Costume worn by Henry Irving
- Place of origin:
Great Britain (made)
- Credit Line:
Given by the Royal Shakespeare Company
- Museum number:
S.2766:1 to 11-2010
- Gallery location:
This is one of the most unusual costumes worn by Henry Irving (1838-1905) during his acting career and was created for his role as Mephistopheles in W.G.Wills' (1828-1891) adaptation of Faust by Johann Wolfgang von Goethe.
Irving generally conducted a great deal of research before adding a new production to his repertoire. In this instance he took himself, Ellen Terry, Alice Comyns-Carr (Terry's Costume designer) and her husband, the dramatist and critic Joseph Comyns-Carr, to Nuremberg to carry out research. His anxiety for complete accuracy and realism was such that shortly after their arrival in Nuremburg Irving also wired for his scenic artist, Hawes Craven, to join him so that Craven could study the landscape at first hand.
In preparing to stage Faust Irving had invested heavily in not only the scenery, but also the special effects. One of the most spectacular of these 'effects' was the real electric sparks that flashed between the swords of the devilish Mephistopheles (Irving) and Faust (On the first night H.B. Conway (d.1909) played this part, the next day Irving recast George Alexander(1858-1919) in the role): an effect achieved by connecting the swords of the combatants (who wore insulated gloves) to primitive electric mains.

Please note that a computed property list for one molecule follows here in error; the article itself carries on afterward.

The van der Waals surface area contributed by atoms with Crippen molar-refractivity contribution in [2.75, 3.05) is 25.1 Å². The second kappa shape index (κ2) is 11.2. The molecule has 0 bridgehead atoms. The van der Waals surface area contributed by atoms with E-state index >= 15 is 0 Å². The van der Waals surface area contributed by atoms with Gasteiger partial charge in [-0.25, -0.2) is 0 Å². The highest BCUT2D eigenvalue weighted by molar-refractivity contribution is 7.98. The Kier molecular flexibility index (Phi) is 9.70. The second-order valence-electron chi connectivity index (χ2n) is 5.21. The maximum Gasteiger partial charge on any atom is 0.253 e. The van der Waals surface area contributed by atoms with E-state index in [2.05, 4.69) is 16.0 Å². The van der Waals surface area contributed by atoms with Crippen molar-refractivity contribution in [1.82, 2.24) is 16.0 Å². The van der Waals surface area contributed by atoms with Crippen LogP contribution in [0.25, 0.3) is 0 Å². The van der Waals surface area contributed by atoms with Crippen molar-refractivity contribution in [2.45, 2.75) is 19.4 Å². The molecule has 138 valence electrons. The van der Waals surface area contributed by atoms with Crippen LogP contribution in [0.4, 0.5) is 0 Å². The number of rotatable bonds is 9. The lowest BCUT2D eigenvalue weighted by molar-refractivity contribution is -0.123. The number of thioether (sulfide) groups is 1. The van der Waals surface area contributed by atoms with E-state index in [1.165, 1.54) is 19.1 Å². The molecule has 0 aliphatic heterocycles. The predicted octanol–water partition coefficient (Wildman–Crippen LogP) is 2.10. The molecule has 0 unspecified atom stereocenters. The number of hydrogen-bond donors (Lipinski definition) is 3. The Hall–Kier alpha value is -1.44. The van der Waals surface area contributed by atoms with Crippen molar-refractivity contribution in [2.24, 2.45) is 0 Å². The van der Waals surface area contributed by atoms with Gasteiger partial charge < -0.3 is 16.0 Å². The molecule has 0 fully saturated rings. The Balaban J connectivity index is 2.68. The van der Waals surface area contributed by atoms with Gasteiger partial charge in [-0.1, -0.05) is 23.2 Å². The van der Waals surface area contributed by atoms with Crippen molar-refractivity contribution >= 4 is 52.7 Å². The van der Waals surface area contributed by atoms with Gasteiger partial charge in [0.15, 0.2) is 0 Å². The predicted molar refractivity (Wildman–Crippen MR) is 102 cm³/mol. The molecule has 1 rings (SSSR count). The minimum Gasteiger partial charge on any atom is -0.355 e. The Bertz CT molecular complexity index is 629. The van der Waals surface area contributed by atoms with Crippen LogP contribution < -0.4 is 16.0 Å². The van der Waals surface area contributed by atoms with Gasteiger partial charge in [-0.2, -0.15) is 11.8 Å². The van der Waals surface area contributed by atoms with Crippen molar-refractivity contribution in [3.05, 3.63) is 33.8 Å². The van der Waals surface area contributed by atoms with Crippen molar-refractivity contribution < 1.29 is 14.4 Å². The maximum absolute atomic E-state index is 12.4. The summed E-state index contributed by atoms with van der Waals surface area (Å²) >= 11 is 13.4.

Although many theatrical critics condemned Irving's use of special effects to heighten tension, (some even suggesting the production bore a greater resemblance to a pantomime than a work of serious drama), it achieved great commercial success. Irving made over 700 appearances as Mephistopheles and the work remained in the Lyceum company repertoire from its opening night in 1885 until the end of Irving's partnership with Terry in 1902.
Irving became a professional actor in 1856, and learned his trade in regional theatres until 1866, when he came to London. He joined the Lyceum Theatre company under the management of H. L. Bateman in 1871, winning great acclaim that year for his psychologically developed characterisation of the guilt-ridden inn-keeper Mathias in Leopold Lewis's melodrama The Bells. He took on the responsibilities of 'actor-manager' in 1878 when he assumed the management of the Lyceum, and remained there until 1902, enjoying star status with his leading lady Ellen Terry (1847-1928). Irving produced a diverse range of old and new plays at the Lyceum, including Shakespeare, historical drama, and literary adaptations. His tireless work to elevate the status of the theatrical profession was rewarded in 1895 when he became the first actor ever to receive a knighthood for services to the Theatre.
Irving specialised in spectacularly staged productions with large casts of performers. He commissioned designers and composers to create appropriate scenery, costume and incidental music, played by a full orchestra. Although electric lighting was available from the 1880s, Irving preferred the softer effects of gas, with lime light to focus attention at key points in the play. Irving toured complete productions outside London, taking the full company, scenery and costumes throughout the United Kingdom and across the United States and Canada. The development of the railway system made his the first generation able to achieve this level of touring productions.
Place of Origin
Great Britain (made)
Length: 30 cm Shoe heel to toe (not including glove), Width: 9 cm Shoe, Length: 22 cm Glove, Width: 11 cm Glove
Theatrical ensemble of jerkin, breeches, waistcoat, purse, gorget, coif, cowl, hood, tights, cloak, shoulder drape and shoe, worn by Henry Irving as Mephistopheles in his 1894 revival of W.G. Wills' 'Faust', at the Lyceum under Irving's own management.
Bibliographic References (Citation, Note/Abstract, NAL no)
Holmes, Martin. Stage Costumes and Accessories in the London Museum. London : HMSO, 1968. Catalogue entry 110.
Entertainment & Leisure; Stage costumes
Theatre and Performance Collection